Periodically revived since its 1984 premiere, Melvyn Bragg’s bittersweet, bucolic drama about the tenacity of the working poor is a stirring but thoroughly sentimental show.
Here, a tight arrangement of Howard Goodall’s score riffs triumphantly on Vaughn Williams and Aaron Copland – all folksy fiddles and muted trumpets, soaring arpeggios and sweet, warbling high notes. It’s handled competently by an 11-strong actor-musician ensemble, who lug their instruments through a series of pleasingly hectic crowd scenes.
Director Douglas Rintoul gives it a brisk energy, which pushes through the first act’s overfamiliar love triangle plot, but feels jarringly abrupt in a second half in which the characters’ lives are repeatedly interrupted by history. Unions form, the First World War breaks out, and mines collapse – but it all happens too fast to really resonate.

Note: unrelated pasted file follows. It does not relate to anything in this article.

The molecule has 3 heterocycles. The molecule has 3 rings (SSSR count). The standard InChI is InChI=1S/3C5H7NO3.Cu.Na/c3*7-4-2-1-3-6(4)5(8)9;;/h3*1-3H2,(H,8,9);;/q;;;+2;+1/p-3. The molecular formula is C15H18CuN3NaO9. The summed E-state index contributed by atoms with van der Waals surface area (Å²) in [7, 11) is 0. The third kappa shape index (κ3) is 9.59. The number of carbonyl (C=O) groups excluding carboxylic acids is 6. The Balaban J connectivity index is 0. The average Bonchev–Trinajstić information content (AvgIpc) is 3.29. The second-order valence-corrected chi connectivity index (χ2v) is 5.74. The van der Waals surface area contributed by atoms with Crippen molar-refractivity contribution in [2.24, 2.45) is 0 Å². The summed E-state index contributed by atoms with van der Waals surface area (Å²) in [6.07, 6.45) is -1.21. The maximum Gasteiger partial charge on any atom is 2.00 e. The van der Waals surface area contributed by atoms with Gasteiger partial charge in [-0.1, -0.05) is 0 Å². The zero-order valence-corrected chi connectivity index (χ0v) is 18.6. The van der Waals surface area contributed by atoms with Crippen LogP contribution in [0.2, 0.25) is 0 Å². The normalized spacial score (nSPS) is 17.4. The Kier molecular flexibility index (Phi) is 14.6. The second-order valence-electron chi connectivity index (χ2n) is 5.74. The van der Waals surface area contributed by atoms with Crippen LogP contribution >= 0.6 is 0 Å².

Still, the leads do some good work with the well-drawn characters. Lauryn Redding is emotive as conflicted wife Emily, full of resentment and romantic notions that ultimately settle into habitual familiarity with her labourer husband John, played by a soft-spoken Oliver Hembrough. He lends this titular Hired Man a deep sensitivity, stoically working himself to death, but breaking into delicate song as he grapples with unspoken feelings. Meanwhile, Lara Lewis is a boisterous presence as their daughter May, her outspoken attitudes signalling a new era beginning to dawn.
Jean Chan’s bare, revolving stage rotates in front of a prettily painted backdrop of fells and fens, where washes of purple, grey, and russet light suggest the shifting colours of a Cumbrian sky.